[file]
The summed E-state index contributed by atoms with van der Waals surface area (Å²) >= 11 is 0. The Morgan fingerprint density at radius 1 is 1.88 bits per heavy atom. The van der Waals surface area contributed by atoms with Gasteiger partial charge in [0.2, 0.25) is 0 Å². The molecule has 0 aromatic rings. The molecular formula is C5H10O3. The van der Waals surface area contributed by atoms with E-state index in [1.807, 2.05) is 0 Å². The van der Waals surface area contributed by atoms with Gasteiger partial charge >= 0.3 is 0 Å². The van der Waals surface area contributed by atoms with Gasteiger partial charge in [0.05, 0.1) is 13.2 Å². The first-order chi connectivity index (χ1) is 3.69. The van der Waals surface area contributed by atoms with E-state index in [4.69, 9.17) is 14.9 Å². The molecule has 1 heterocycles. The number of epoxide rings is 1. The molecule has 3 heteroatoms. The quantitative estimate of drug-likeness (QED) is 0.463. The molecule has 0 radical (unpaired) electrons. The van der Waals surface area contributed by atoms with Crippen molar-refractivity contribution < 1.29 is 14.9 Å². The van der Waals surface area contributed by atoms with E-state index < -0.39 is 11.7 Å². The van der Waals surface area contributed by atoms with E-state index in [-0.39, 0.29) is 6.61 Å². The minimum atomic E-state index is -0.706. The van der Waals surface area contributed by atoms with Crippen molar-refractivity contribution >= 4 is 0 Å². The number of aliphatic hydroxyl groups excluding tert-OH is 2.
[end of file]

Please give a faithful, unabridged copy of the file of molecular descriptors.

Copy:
The summed E-state index contributed by atoms with van der Waals surface area (Å²) >= 11 is 0. The Morgan fingerprint density at radius 1 is 1.88 bits per heavy atom. The van der Waals surface area contributed by atoms with Gasteiger partial charge in [0.2, 0.25) is 0 Å². The molecule has 0 aromatic rings. The molecular formula is C5H10O3. The van der Waals surface area contributed by atoms with E-state index in [1.807, 2.05) is 0 Å². The van der Waals surface area contributed by atoms with Gasteiger partial charge >= 0.3 is 0 Å². The van der Waals surface area contributed by atoms with Gasteiger partial charge in [0.05, 0.1) is 13.2 Å². The first-order chi connectivity index (χ1) is 3.69. The van der Waals surface area contributed by atoms with E-state index in [4.69, 9.17) is 14.9 Å². The molecule has 1 heterocycles. The number of epoxide rings is 1. The molecule has 3 heteroatoms. The quantitative estimate of drug-likeness (QED) is 0.463. The molecule has 0 radical (unpaired) electrons. The van der Waals surface area contributed by atoms with Crippen molar-refractivity contribution < 1.29 is 14.9 Å². The van der Waals surface area contributed by atoms with E-state index < -0.39 is 11.7 Å². The van der Waals surface area contributed by atoms with E-state index in [-0.39, 0.29) is 6.61 Å². The minimum atomic E-state index is -0.706. The van der Waals surface area contributed by atoms with Crippen molar-refractivity contribution >= 4 is 0 Å². The number of aliphatic hydroxyl groups excluding tert-OH is 2.